Abstract

The outcrop of the Martinsburg and Shawangunk Formations at Lehigh Gap, Pennsylvania, is an important locality for studying the development of slaty cleavage because a gradual transition from shale to slate exists within a distance of 50 m. Field, thin-section, and x-ray preferred-orientation studies show that in the uncleaved rock in the Martinsburg Formation near the contact with the overlying Shawangunk Formation, white mica is parallel to bedding whereas chlorite is about 20° off bedding. In the transition region farther from the contact, a bimodal orientation results from mica becoming oriented parallel to an incipient cleavage, nearly perpendicular to bedding, whereas chlorite retains its 20° off-bedding orientation. Farther from the contact, where the cleavage is best developed, the chlorite also is reoriented. The distinct difference in the locations at which these two platy minerals are reoriented argues strongly against their preferred orientations being produced by mechanical rotation of pre-existing tabular grains, whether during tectonic dewatering or at high temperatures. Petrographic observations of crystals parallel to cleavage that transect crystals parallel to bedding strengthen this argument. The preferred orientation associated with the cleavage appears to be a result of some solution and recrystallization process that is poorly understood.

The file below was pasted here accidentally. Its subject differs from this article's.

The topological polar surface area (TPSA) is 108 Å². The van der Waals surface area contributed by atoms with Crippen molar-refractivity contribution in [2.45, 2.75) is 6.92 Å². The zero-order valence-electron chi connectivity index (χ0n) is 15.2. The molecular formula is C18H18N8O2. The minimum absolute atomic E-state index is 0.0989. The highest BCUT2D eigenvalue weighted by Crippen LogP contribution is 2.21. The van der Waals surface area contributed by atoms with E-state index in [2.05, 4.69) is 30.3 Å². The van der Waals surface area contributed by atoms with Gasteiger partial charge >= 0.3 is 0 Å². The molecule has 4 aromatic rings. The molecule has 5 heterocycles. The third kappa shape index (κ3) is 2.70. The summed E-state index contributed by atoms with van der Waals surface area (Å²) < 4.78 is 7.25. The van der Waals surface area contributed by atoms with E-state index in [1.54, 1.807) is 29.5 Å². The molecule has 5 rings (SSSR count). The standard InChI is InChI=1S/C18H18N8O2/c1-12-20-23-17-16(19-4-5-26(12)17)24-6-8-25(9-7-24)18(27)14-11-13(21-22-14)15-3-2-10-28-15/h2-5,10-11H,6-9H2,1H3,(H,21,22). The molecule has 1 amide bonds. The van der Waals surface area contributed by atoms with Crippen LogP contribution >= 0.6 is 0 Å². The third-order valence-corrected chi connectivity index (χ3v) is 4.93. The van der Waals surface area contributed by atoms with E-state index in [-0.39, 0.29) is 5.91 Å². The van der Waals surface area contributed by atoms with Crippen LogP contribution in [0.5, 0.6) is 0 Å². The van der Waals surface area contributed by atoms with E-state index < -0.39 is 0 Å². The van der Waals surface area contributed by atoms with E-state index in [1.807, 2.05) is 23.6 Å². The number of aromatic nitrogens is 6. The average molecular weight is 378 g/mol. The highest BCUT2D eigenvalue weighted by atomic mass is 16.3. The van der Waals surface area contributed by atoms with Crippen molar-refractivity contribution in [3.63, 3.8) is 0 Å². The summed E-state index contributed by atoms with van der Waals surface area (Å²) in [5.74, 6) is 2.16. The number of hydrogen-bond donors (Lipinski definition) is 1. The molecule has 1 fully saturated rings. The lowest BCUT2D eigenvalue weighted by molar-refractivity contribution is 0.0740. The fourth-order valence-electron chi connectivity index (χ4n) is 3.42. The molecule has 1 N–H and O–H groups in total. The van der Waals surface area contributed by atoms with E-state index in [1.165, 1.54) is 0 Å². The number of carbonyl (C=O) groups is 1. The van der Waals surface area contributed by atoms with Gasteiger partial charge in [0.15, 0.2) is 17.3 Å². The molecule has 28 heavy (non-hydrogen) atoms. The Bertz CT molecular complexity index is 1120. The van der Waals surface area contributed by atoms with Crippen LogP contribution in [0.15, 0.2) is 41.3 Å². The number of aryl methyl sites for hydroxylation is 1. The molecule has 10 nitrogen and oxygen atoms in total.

This study makes it clear that caution is necessary in using models of mechanical rotation in relating strain to preferred orientations. The fact that other recent work suggests that such models are useful may mean either that slate may form in many different ways or that the fit of such models is fortuitous.

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